I cringed when I saw that Pope Benedict had said something about condoms in a soon-to-be-released book. It was not the Pope’s comments I feared, but the reaction to them. Ah, here comes the Cervical Mucus Brigade, I thought. And right alongside them the Mainstream Media whose fascination with the human pelvis knows no bounds. And, there, pulling up the rear is the “chaplain to the status quo” lefties who will denounce the Pope’s latest statement as insufficient because patriarchy is surely at work in anything that comes from the Pontiff’s lips.
Welcome to Distinctly Catholic, a blog by Michael Sean Winters that examines politics, religion and the estuary where the two meet, all from a distinctively Catholic point of view. The blog is small "c" catholic as well as big "C" Catholic, examining a wide range of issues but always from the perspective of Catholic history and theology.
One of the highlights of a public consistory for the creation of new cardinals comes when the Holy Father announces the new cardinal's "title," that is, the church in Rome of which he is being made an honarary, or titular, pastor. It is on that basis that they have a vote for the next Pope, preserving symbolically the the ancient practice that the clergy of Rome elect the bishop of Rome.
This morning, Cardinal Wuerl was assigned the title of cardinal-priest of San Pietro in Vincoli, St. Peter in Chains, the church near the Colosseum that contains the chains that once bound St. Peter. The church's most famous feature is Michelangelo's Moses, arguably his greatest sculpture, which was originally intended as part of a larger sculputral scheme for the tomb of Pope Julius II. (Rex Harrison played Julius in "The Agony and the Ecstasy.") Julius thought well of himself and had intended his tomb to dominate the newly rebuilt St. Peter's Basilica at the Vatican but his successors had other ideas. The Pope, and his monument, are now in San Pietro in Vincoli.
147 years ago today, Abraham Lincoln delivered the most concise and eloquent statement of the American idea when he delivered the Gettysburg Address. Want to feel good about your country? Take a minute and re-read these words.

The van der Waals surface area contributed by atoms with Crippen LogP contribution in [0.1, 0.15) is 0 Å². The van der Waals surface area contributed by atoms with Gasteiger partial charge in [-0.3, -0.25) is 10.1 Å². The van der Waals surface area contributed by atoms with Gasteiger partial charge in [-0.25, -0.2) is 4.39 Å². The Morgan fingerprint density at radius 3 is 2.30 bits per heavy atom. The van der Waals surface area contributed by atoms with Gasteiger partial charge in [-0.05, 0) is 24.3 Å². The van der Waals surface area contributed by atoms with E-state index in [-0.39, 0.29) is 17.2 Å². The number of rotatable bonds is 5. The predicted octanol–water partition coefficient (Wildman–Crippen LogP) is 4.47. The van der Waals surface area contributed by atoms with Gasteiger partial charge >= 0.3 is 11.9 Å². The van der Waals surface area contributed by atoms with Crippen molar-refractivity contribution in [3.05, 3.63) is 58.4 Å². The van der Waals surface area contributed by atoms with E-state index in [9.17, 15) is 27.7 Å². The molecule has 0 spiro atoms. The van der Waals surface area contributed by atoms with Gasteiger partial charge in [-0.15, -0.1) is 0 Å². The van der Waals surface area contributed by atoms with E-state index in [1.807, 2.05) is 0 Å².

Four score and seven years ago our fathers brought forth on this continent a new nation, conceived in liberty, and dedicated to the proposition that all men are created equal.
Now we are engaged in a great civil war, testing whether that nation, or any nation, so conceived and so dedicated, can long endure. We are met on a great battle-field of that war. We have come to dedicate a portion of that field, as a final resting place for those who here gave their lives that that nation might live. It is altogether fitting and proper that we should do this.
In a radio interview, soon-to-be Cardinal Raymond Burke said that the reason many in the Church do not see eye-to-eye with him on the necessity of denying communion to pro-choice politicians is because they live "in a society that’s completely secularized. The God-centred thinking which has marked the discipline of the Church is not easily understood by those who are bombarded day-in and day-out with a kind of God-less approach to the world and to many questions."
My friend Austen Ivereigh has a report on this morning's press conference in London about the future of the Anglican Ordinariate, which will be constituted early next year. The UK's Catholic bishops promised 250,000 pounds to get the group started, although that figure is a drop in the bucket compared to the relative wealth of the Anglican Church being abandoned by those coming over to Rome.
Last week, in an editorial in the Tablet, the editors wrote that it is expected 5 bishops, 50 priests and 500 lay people have expressed a desire to join the new Ordinariate. Those numbers do not seem proportional to me. One bishop for every 100 laity? Perhaps it is because at the top of the Anglican hierarchy, the bishops were mindful of the universal nature of the Anglican communion and, just so, more attuned to the way that communion has fractured in the past few years. Still, they had better bring enough of their lay people with them or the UK Bishops Conference is going to be subsidizing this Ordinariate forever.